Baseball and not baseball is the original, the all-American sport, America’s national pastime, as it has been called. But really it’s so much more than a mere sport.
Part sport, part dance, and with a little physics thrown in, baseball is for players who are both athlete and artist. And on the baseball diamond, inside that fence, you find a microcosm where the human drama is played out on a small scale.
You find man against man, man against the elements, man struggling with himself – players outmaneuvering others bent on impeding their progress, fighting gravity and inertia and mud and dust, overcoming their own fears and deficiencies, displaying both boldness and costly caution, using the tools and playing within the rules and boundaries that make the whole thing possible. It is life distilled to an exciting essence.
In that microcosm, you’ll also find the essential human quest on display: the struggle to get back home (or to home plate).
Just like Odysseus or like Frodo and Sam, players leave home with a bang and then strive to return – in the face of all those enemies and conditions and twists of fate that conspire to keep them away from home, yet aided along the way by the help of those on their side. Basically, it’s the sport that shows us life.
But baseball today isn’t what baseball once was. Today, we have multi-million-dollar professional athlete-specialists and strident, overzealous Little League parents pushing their kids to do what they couldn’t. Once, though, the game was played for the sheer love it.
And that’s why we have things like Monmouth Furnace Vintage Base Ball.
Why Vintage Base Ball Re-Enactments?
Why? Well, mostly for a love of the sport in its purer, closer-to-original form. And also because it’s loads of fun. But a lot of the men (and women, of course) who get involved in these re-enactments are also keen history buffs who simply want to bring a little of our past into the present and be involved in it, much like Civil War re-enactors.
“This sport – which typically reenacts gameplay from a range of years between 1858 and 1886 – has existed for roughly 30 years and has become something approaching an obsession for many of the players on the approximately 400 teams around the country.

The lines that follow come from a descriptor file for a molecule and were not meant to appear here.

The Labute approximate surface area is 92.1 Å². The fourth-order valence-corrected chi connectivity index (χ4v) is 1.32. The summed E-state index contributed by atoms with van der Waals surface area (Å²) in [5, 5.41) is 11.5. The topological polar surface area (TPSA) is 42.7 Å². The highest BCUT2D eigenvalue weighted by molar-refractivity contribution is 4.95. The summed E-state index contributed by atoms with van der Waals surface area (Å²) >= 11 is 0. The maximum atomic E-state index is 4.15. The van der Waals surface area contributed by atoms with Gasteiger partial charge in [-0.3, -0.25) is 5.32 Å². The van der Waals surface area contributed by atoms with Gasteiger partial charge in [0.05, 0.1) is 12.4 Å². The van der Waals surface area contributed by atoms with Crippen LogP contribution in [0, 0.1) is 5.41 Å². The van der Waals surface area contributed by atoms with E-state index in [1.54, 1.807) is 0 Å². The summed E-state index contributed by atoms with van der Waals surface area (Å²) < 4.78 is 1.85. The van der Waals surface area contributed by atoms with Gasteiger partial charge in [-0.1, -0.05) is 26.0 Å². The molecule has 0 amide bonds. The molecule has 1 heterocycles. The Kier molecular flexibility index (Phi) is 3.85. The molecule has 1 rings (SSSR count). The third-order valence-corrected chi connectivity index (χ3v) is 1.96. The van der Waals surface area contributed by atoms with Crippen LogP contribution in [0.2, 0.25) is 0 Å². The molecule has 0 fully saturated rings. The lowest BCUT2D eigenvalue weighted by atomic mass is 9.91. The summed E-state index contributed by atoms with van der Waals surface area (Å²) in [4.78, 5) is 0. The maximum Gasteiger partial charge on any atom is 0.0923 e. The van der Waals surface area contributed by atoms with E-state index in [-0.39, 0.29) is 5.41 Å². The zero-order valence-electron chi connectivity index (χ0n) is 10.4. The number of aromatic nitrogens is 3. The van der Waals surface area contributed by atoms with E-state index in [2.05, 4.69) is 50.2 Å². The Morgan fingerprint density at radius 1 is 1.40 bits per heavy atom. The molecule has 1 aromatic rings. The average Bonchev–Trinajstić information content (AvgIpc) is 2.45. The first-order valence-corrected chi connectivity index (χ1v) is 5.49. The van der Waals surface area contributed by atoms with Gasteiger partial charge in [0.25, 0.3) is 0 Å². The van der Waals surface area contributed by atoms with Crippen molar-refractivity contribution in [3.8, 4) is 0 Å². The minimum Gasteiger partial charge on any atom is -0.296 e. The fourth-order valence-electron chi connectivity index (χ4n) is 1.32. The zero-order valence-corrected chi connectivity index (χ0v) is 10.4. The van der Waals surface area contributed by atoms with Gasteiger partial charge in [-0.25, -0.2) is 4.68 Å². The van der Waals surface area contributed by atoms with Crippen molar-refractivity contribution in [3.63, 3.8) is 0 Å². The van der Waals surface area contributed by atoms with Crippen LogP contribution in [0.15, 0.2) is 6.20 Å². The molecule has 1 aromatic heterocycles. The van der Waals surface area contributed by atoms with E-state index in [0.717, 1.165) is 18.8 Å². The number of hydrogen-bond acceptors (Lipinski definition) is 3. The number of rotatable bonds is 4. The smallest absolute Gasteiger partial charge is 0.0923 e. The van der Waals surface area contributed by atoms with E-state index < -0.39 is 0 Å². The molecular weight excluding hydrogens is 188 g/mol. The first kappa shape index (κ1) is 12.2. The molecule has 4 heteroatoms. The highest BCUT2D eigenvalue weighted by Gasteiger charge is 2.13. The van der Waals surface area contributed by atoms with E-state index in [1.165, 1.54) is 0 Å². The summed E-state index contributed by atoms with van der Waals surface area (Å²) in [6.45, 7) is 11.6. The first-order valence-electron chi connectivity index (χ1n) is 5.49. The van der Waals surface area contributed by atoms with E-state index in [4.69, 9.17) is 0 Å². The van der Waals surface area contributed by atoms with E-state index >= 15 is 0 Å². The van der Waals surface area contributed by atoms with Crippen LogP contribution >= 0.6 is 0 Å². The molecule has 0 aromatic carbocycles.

“It harkens back to the beginnings of the game as we know it, appealing to those who want to learn the history of baseball and crave a simpler time when players weren’t millionaires (they often weren’t paid at all), owners weren’t billionaires, and stadiums didn’t have massive high-definition screens, thumping music, and t-shirt cannons” (The Hardball Times).
Here’s how John “Lefty” Coray, who plays for the Vintage Base Ball Club of Dirigo, Maine, explains it: “Vintage baseball . . . represents the origins of the sport I love and still play competitively today. As a lifelong player and avid baseball fan, discovering vintage baseball offered me the opportunity not only to research the origins of the sport but also to play the game and actually immerse myself into the experience.”
1864 Base Ball Rules
The Monmouth Furnace Vintage Base Ball team uses, as do many others, the “1864 baseball rules.”
First of all, as you can see, back then in the nineteenth century it was called baseball, not baseball. And, according to Russ McIver, the driving force behind Monmouth Furnace, there are several other significant differences between baseball then and baseball now, for example:
- Batters are called “strikers.”
- The pitcher’s mound is 45′ from home plate (rather than 60′), and pitching is underhanded.
- The game is played and balls caught without the assistance of gloves.
- Outs can be made on fly balls after one bounce.
The rules of the game, though, at this time in the nineteenth century, were still evolving. In 1883, for example, overhand pitching was incorporated, and in 1893 the pitcher’s mound was moved out to 60′.
It’s just that Monmouth and many other teams have adopted the 1864 rules as best representing baseball of that period. In addition, many of the vintage base ball teams are named after and based on real club teams from the mid to late nineteenth century.
Monmouth Furnace Vintage Base Ball
So where did this Monmouth Furnace Vintage Base Ball outfit get its name? That is an intriguing story.
The Monmouth Furnace was an active bog iron (iron smelting) facility in Monmouth County New Jersey in the early nineteenth century. Fifty years after the fires were finally put out and the doors closed, this facility’s grounds, Allaire Village, became a place a major league baseball team used for spring training.
The Brooklyn Dodgers used it for training (one spring) around the turn of the twentieth century, back when they were often referred to by their unofficial name of the Brooklyn Bridegrooms.